Peek Inside Adobe’s Creative Cloud

creative_cloud1Now that we’re over the initial shock of Adobe’s new monthly charge in perpetuity for Creative Cloud, it’s time to take a look at what we’re getting for the money. Last week, Adobe presented a Webinar, “What’s New in Adobe Creative Cloud for Designers,” hosted by the company’s Worldwide Evangelist for Design, Terry White. It has to be said that what he demonstrated seemed plucked from any designer’s wish list.

Here are some highlights:

Photoshop CC

  • Intelligent upsampling: Probably the most useful new feature of the Cloud. The next time a client emails you a low-res image snatched from the Web, you can actually upsample it to print quality. In his demonstration, White transformed a 72 dpi image into a pretty crisp 300 dpi printable photo.
  • Camera-shake reduction: If you joggled the camera while taking a picture, you can sharpen up the blurry result. (It doesn’t work if the subject of the shot was moving, though.)

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  • Camera Raw 8 filter: Fix perspective distortions, adjust white balance and more, layer by layer, or even in selections within a layer, while in Photoshop.

 

Illustrator CC

  • Touch Type tool: You can now make changes to a single letter in a word, including scaling, moving, rotating and kerning/tracking it.

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  • Images in brushes: Take any image and use it as the basis for a brush.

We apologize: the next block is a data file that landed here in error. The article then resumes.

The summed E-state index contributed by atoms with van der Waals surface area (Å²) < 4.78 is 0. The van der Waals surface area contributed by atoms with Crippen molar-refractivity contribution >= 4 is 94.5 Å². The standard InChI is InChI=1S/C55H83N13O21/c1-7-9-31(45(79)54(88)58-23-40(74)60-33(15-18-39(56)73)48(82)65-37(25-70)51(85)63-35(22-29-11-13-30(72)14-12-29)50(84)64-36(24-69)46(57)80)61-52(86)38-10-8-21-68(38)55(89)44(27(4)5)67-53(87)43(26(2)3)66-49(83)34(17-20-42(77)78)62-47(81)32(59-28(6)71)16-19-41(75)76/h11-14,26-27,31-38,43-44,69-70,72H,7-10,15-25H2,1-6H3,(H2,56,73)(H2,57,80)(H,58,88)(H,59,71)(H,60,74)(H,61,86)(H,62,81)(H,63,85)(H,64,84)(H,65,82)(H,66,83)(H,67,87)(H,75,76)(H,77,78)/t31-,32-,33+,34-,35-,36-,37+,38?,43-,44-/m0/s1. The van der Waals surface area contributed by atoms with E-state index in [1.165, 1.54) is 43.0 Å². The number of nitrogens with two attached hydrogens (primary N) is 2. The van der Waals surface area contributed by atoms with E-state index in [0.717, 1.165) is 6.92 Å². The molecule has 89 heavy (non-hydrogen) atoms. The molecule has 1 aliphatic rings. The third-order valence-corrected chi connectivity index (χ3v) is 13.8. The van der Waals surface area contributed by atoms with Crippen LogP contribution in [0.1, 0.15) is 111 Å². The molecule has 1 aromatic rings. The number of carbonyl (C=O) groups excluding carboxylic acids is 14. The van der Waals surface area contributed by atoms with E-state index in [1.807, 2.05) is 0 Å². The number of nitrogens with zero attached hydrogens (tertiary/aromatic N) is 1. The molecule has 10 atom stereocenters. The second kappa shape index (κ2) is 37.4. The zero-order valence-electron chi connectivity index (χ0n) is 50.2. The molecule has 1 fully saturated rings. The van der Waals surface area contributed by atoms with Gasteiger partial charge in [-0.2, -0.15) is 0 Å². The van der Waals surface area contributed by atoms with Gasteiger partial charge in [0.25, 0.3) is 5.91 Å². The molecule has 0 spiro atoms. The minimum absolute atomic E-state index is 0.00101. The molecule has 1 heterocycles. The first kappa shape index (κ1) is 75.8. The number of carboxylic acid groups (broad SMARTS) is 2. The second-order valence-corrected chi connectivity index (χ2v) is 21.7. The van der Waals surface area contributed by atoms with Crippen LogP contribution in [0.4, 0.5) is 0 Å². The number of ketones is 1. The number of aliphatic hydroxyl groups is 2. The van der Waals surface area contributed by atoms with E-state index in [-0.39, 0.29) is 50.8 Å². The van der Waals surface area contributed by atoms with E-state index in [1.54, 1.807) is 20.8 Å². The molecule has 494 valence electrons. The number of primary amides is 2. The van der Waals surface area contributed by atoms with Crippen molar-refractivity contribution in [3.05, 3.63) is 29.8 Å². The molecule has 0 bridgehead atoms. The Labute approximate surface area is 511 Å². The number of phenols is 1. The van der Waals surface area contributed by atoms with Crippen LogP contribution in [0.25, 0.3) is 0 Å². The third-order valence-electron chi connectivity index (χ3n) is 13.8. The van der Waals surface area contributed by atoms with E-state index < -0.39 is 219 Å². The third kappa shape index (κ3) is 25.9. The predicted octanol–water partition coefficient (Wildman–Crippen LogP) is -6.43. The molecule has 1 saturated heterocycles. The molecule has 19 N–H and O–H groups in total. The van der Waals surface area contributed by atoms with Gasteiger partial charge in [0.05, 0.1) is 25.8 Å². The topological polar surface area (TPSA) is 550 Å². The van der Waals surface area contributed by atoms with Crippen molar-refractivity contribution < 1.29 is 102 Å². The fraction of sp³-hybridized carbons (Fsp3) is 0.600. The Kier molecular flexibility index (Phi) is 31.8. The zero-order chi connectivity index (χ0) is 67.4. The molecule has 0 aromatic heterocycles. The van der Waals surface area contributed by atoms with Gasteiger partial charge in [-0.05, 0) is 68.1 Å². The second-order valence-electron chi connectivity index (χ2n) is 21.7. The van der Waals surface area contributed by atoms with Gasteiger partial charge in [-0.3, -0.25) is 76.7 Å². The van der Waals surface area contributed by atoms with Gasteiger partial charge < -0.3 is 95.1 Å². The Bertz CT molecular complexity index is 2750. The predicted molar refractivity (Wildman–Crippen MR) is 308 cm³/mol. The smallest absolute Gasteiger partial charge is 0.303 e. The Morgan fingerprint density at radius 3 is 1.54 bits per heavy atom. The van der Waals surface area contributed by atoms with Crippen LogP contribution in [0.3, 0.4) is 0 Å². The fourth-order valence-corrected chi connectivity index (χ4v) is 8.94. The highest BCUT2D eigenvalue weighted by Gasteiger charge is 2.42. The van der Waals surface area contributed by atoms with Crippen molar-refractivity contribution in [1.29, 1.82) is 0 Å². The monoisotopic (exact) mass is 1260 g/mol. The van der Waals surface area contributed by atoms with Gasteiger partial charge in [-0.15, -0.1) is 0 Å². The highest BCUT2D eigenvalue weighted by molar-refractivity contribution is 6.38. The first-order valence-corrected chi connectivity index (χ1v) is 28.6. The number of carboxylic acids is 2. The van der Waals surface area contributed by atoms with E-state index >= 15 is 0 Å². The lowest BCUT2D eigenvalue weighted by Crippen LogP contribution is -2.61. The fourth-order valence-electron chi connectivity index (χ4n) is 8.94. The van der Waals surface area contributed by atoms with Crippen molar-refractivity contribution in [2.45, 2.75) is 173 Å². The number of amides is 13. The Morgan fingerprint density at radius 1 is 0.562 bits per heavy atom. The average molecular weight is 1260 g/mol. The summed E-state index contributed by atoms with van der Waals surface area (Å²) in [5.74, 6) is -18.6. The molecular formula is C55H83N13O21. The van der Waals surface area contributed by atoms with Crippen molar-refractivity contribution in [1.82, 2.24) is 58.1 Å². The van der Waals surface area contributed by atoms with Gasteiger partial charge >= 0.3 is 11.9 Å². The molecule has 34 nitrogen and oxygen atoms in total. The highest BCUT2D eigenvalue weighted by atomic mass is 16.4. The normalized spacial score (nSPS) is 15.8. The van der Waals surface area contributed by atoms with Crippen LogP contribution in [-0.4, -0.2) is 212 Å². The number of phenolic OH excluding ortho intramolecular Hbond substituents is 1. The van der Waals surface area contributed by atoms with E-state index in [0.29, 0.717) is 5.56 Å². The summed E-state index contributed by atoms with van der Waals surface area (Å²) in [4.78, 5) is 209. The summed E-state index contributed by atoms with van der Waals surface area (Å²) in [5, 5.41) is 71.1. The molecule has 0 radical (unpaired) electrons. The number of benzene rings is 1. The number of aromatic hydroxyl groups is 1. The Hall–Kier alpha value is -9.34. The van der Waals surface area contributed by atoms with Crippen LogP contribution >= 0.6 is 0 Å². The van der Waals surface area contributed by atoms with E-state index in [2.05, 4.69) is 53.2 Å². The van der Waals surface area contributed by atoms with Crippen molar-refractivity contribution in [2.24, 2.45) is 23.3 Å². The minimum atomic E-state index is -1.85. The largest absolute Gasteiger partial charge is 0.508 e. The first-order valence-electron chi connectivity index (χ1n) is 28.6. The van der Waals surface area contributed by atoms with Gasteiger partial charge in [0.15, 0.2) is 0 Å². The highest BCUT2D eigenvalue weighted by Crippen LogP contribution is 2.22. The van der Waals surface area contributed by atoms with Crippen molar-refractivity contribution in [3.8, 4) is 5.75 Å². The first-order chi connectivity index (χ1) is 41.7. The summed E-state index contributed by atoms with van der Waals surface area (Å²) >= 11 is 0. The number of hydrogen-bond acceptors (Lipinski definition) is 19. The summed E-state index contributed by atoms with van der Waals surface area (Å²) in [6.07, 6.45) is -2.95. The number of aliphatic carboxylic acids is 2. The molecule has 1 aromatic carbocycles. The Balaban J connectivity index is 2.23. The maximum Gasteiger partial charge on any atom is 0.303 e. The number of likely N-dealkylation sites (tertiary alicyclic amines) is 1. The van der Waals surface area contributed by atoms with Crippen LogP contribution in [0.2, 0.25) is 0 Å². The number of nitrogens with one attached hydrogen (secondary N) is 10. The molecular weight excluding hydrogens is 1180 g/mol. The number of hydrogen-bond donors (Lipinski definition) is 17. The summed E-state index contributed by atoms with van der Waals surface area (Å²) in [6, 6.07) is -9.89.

• Capture colors: Using the Adobe Kuler app for iPhone, you can take a picture of something that has your desired color, and instantly add it to the colors available to you in any CC application.

 

InDesign CC

  • Font search and filter: Use the traditional font box to search for font attributes as well as individual fonts by typing “bold,” “medium,” “italic,” etc. You can also add certain fonts to your favorites and access those instantly.
  • Sync fonts: With the help of Typekit, choose from $20,000 worth of fonts, and download them for use in all of your applications, not just the Adobe ones. (That said, it doesn’t behave as a font management system – you can’t turn them on and off, for example.)
  • QR code generator: Not only can you transform a URL into a QR code graphic, but you can also do the same thing with a message, a digital business card – anything that contains data. (There’s no way to actually track scan rates, of course, beyond the use of a URL shortener/tracker such as Bitly.)

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One of the problems you run into when describing these features is that many of them are available in more than one CC product. Adobe gets top marks for integration, if only it would do something about its business model.

But, as White put it: The people who tend to stay on top of things in the design world tend to upgrade more often anyway, and tend to want new versions of the software ASAP. Rather than continue to try to cater to both well-heeled users and those who don’t upgrade every time, “we chose the Creative Cloud model.” And Adobe still hasn’t heard the end of that one.

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